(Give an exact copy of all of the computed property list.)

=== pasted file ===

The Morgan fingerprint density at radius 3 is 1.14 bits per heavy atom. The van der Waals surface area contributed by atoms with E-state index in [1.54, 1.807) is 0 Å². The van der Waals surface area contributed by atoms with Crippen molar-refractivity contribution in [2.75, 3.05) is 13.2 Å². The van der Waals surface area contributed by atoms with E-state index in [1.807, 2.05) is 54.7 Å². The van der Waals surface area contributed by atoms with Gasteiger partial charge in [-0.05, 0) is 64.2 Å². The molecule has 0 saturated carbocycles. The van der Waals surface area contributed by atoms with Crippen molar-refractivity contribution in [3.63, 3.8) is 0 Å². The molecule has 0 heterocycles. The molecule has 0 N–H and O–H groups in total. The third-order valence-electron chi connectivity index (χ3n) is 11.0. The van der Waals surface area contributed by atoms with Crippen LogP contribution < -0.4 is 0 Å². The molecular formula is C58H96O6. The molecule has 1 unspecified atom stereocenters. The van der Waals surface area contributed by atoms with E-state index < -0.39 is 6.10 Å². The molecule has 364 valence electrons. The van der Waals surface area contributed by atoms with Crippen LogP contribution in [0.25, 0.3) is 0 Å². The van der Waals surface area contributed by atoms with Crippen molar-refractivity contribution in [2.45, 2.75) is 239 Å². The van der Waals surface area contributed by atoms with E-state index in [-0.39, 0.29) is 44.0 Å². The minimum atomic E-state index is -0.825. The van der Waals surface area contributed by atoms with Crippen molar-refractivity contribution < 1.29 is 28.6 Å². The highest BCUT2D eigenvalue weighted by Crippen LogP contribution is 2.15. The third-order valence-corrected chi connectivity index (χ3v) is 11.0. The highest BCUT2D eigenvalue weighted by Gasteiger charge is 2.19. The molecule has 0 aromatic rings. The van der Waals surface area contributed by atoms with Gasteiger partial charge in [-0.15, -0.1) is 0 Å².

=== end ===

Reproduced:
The Morgan fingerprint density at radius 3 is 1.14 bits per heavy atom. The van der Waals surface area contributed by atoms with E-state index in [1.54, 1.807) is 0 Å². The van der Waals surface area contributed by atoms with Crippen molar-refractivity contribution in [2.75, 3.05) is 13.2 Å². The van der Waals surface area contributed by atoms with E-state index in [1.807, 2.05) is 54.7 Å². The van der Waals surface area contributed by atoms with Gasteiger partial charge in [-0.05, 0) is 64.2 Å². The molecule has 0 saturated carbocycles. The van der Waals surface area contributed by atoms with Crippen molar-refractivity contribution in [3.63, 3.8) is 0 Å². The molecule has 0 heterocycles. The molecule has 0 N–H and O–H groups in total. The third-order valence-electron chi connectivity index (χ3n) is 11.0. The van der Waals surface area contributed by atoms with Crippen LogP contribution < -0.4 is 0 Å². The molecular formula is C58H96O6. The molecule has 1 unspecified atom stereocenters. The van der Waals surface area contributed by atoms with E-state index < -0.39 is 6.10 Å². The molecule has 364 valence electrons. The van der Waals surface area contributed by atoms with Crippen LogP contribution in [0.25, 0.3) is 0 Å². The van der Waals surface area contributed by atoms with Crippen molar-refractivity contribution in [2.45, 2.75) is 239 Å². The van der Waals surface area contributed by atoms with E-state index in [-0.39, 0.29) is 44.0 Å². The minimum atomic E-state index is -0.825. The van der Waals surface area contributed by atoms with Crippen molar-refractivity contribution < 1.29 is 28.6 Å². The highest BCUT2D eigenvalue weighted by Crippen LogP contribution is 2.15. The third-order valence-corrected chi connectivity index (χ3v) is 11.0. The highest BCUT2D eigenvalue weighted by Gasteiger charge is 2.19. The molecule has 0 aromatic rings. The van der Waals surface area contributed by atoms with Gasteiger partial charge in [-0.15, -0.1) is 0 Å².